Now, what I am not sure of is -- is the Tressel formula simply a way to still win games even when your offense is not firing? I can't believe that you'd deliberately design an offense to be ineffective, but maybe you DO design a system that is low risk and can afford to be ineffective.

    Of course, then there is the Michigan game from last year. Tresselball can't work if the defense is gassed or gets solved by the opposing offense. It puts tremendous pressure on one side of the ball (the D), while putting almost no pressure on the offense. Perhaps that makes sense, since mistakes by the offense tend to be pretty costly (note the Ross fumble on Saturday, which make a 25-7 or even 29-7 game a 22-14 one).

    What I can't reconcile are the games where the offense apparently explodes -- last year's Fiesta, Marshall this year, NC State in OT last year, Indiana last year, San Jose State two years ago, and probably a few others (WSU when MoC ran like few others can). That leads me to believe that maybe the Tressel formula is to button it up when things aren't working, and throw open the gates when things ARE working or when you have to. Or, maybe the story is that T-Ball is feast or famine -- if the execution isn't there, or if the opposing defense is on their game, the scheme is low gain-low risk, but if the execution is sharp and/or the opposing defense isn't up to the task, T-Ball starts to look like someone slipped Texas Tech's playbook in.

    I think for MolGen's model, we'd have to count in penalty yards with the offensive and defensive stats. That was a huge factor in this game, I'd agree. Of course, winning the penalty yardage battle is a big part of T-Ball.

    Powerlifter also brings up the excellent point that this style of play forces the other team to play OUR game, and they're usually not as prepared to do that (non-conference foes, particularly). A team that is used to making up for a special teams error with a big offensive play isn't going to be able to do that. Or a team that is used to being set up with big turnovers suddenly doesn't get them, or their kicker/punter isn't used to having the pressure on him to win the game (see Marshall).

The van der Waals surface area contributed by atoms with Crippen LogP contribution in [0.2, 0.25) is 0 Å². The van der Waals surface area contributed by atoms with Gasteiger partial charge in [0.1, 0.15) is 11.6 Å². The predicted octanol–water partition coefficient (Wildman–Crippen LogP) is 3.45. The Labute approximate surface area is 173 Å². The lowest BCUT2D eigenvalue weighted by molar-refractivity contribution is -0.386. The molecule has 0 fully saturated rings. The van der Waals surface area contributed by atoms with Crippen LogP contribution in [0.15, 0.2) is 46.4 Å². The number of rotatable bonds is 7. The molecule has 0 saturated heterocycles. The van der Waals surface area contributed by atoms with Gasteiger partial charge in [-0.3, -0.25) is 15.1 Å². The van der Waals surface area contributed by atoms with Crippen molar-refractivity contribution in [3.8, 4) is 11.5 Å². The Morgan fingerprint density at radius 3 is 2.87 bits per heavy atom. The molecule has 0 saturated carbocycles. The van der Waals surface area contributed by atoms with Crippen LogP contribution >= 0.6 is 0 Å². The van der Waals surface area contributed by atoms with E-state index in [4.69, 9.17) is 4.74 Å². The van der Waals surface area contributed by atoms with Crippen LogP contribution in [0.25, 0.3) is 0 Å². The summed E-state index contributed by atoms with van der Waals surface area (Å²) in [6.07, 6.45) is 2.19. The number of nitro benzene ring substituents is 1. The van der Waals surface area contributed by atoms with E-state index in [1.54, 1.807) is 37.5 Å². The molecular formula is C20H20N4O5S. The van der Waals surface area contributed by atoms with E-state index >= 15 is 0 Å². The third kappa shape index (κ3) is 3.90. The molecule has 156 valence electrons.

Which does bring me right back to Marshall. Looking at the NC State game and the Marshall game, this team played a much better game at NCSU, depsite the low output. It wasn't a lot of fun to watch, but I do think that you win that game every time, 140 yards or not. The turnovers were TAKEAWAYS. The defense earned every one of them by playing hard and smart. The offense did take care of the football, kicking and kick coverage with the exception of one punt, were as solid as you could want.

    Apparently, you can gain 1.5 ypc and 140 total on the day and win a football game. I am not sure I would have believed it if you told me before the game that that's all we would get. You have to believe that with a more effective rushing attack, or with Zwick hitting a few passes that he missed, that OSU gets the score into the mid 30's at least.

    Yeah, I know. :) 28-2, two BCS bowl wins, 1 NC -- it works. I'm just trying to figure out how.
  8. MililaniBuckeye

    MililaniBuckeye The satanic soulless freight train that is Ohio St Staff Member Tech Admin

    BrutusBobcat: Very good points. I think what concerns a lot of us (at least me) is that we

    1.) did not capiltalize on their turnovers to the degree that we should have, and

    2.) when you look at it, the only offense we got was because of their turnovers

    So, what happens when you're playing a 140-yards-in-total-offense type game and you don't get all those turnovers? You lose. We cannot rely on turnovers to bail out our offense as we did yesterday, and when we do get turnovers we need to make our opponent pay dearly for them.
  9. buckeyebri

    buckeyebri 40 Days in the Hole

    Watching the Pro games yesterday and listening to some of the commentators got me to believe that what we are calling Tresselball is more what coaches want to do in the pros.

    I really don't think that JT is playing as conservatively this year as it may seem. We have been running a lot of 3 and 4 wide sets, empty backfields, etc. JZ has been putting the ball in the air quite a bit more than I expected already this year.

    I think the key word is "execution". When this offense begins to execute, I think Tresselball will have a new meaning.....

    :oh: :io:
  10. Oh8ch

    Oh8ch Cognoscente of Omphaloskepsis Staff Member

    I can live with a conservative offense and I would certainly be foolish to argue with the success of Tressel's efforts to play "mistake free opportunistic offense. It works and you can't say it hasn't been exciting.

    What I don't get is why "mistake free" so often translates into "ineffective".

    On 22 first down plays we averaged less than one yard vs NC St, and our average third down yardage was 8.4. Our Third Down conversion percentage the past four years has consitently been near the bottom of the Big Ten.

    If you want to run it - cool (althoug - to paraphrase Woody - three things can happen when Lydell runs the ball and two of them are bad). But is our offense incapable of running any sort of innovative plays without running into one another and dropping the ball? Where are the draws, the screens, the sweeps, the Fullback? Is this just a way of hiding our true offense for an entire season until we play Michigan (witness the Maurice Hall TD on the option)? If you are going to run into the line time after time then turn one of your 280 pound athletes into a FB and follow him off tackle. I guarnatee you will average more than .89 yards per play.